This is the first part of a two-part diary. The second entry is linked to at the end.
"Build yourself a buzzing bracelet for subtle haptic feedback as time passes! It's great for reminding yourself to get up and walk away from your desk for a few minutes each hour, or just as a way to have a new awareness of how the perception of passing time varies based on what you're doing."
I scrolled across the Buzzing Mindfulness Bracelet project on Adafruit earlier in the semester and felt a pang of identification with the concept. It wasn't because of the mindfulness aspect per se – I used to be part of a meditation group in college and have at different points of my life found a lot of value in mindfulness practices. But it actually zapped my attention to a slightly different region of my brain: the compulsive pattern-generator.
Ever since I was a little kid, I had the habit of creating little repetitive pattern games for myself. These ranged from blinking every time the car antenna lined up with a telephone pole to diving the same number by two again and again to repeating mental phrases to passersby in case any of them were capable of telepathy. As I got older, these repetitive patterns took on a new function in helping me get through stressful situations and grounding my brain by creating repetitive physical and geometric games - most often calculating fractions (car odometers and corners of rooms are ideal for this), doing miscellaneous math equations, etc. As you can probably guess, my brain has a lot of anxious energy that it doesn't know what to do with, and these games provide a reprieve that allows me to focus a more manageable portion of my attention on the situation at hand.
One especially faithful version of this, for me, is tapping patterns. I will create repetitive sequences to tap out with my hands, with the goal of creating "symmetrical" repeating patterns that, if written out, would look like a palindrome. So when I read about the mindfulness bracelet, this got me thinking: what if, instead of these games and patterns being something that I had to mentally track and calculate (and sometimes increasing the risk of disassociating from the situation/my body when used), they were instead being tracked and led to physical, ideally haptic feedback? This would allow me to explore greater degrees of 'gameplay' complexity (how long can I make the palindrome?) but also, more significantly, create a constant tether to the physical environment and my body, which I hypothesize would increase the efficacy of these games in keeping me focused through a stressful situation.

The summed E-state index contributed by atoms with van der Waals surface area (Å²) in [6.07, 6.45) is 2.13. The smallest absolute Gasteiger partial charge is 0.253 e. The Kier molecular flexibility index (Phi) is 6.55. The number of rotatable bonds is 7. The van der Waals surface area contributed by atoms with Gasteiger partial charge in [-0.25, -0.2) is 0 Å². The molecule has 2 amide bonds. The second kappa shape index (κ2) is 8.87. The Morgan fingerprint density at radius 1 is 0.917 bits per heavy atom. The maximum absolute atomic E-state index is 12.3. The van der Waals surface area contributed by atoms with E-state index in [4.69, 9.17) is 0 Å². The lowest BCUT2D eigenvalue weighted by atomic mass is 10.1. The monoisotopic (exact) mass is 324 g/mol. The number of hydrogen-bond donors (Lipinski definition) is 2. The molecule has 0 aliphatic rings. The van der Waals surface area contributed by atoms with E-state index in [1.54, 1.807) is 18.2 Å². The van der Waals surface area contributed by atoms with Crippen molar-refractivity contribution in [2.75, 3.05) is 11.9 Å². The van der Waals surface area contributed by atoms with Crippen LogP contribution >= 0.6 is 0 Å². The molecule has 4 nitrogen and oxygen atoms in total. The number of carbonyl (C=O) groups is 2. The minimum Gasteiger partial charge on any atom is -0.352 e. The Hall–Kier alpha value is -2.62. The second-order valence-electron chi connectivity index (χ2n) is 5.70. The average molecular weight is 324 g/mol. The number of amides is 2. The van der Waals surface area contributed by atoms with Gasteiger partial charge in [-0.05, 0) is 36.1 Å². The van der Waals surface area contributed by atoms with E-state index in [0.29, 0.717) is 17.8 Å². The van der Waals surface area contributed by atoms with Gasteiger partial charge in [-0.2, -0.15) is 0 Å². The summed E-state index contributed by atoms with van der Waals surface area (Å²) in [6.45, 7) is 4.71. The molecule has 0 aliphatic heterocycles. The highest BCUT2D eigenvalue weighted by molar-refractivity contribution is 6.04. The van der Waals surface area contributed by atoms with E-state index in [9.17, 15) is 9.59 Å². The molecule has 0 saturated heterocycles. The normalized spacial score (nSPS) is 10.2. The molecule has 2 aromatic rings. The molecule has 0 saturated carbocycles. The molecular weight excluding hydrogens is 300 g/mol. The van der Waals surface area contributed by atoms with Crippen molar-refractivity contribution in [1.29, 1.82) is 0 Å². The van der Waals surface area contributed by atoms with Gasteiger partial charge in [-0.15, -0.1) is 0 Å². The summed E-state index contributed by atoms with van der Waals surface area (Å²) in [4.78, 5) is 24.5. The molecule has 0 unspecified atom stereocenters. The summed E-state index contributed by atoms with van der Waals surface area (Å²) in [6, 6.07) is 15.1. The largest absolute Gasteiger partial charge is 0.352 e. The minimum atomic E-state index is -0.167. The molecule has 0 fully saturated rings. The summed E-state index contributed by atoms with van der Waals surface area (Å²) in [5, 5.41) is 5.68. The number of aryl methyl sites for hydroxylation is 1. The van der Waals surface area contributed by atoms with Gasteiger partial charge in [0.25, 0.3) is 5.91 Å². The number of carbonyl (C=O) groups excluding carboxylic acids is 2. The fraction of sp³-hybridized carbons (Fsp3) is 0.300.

I decided that to accomplish this task, I'd need an Arduino, a motor with Arduino shield capable of giving good detailed haptic feedback, and some really nice buttons. I found all of these on Adafruit's site, and was especially intrigued by the Metal Ball Switches which seem to have an excellent tactile quality. I also had a rough idea of the type of pattern-recognition script I'd need to write to run on Arduino -- luckily, outside of figuring out how to interface with the input (switch) and output (haptic motor/shield) devices, the actual game logic to the "make a palindrome" game would be pretty straightforward! So with all of these ideas collected, I was ready to dive into making this project a reality.
Unfortunately, this is pretty much where the story ends. I received my equipment in the mail a week ago, expecting to dig into it over the last week, and the maKerZine project has proceeded to consume all my time. I'm still super intrigued by this project and hope to play around with it in the summer. But as of now, all I have to show for it is: a (very appealing!) unopened package from Adafruit Industries, this block of text, and my lingering questions about how to best grapple with my anxious brain in a way that leads to grounding and balance rather than dissociation. Who knows! For now, this is to be continued..
Link to part 2!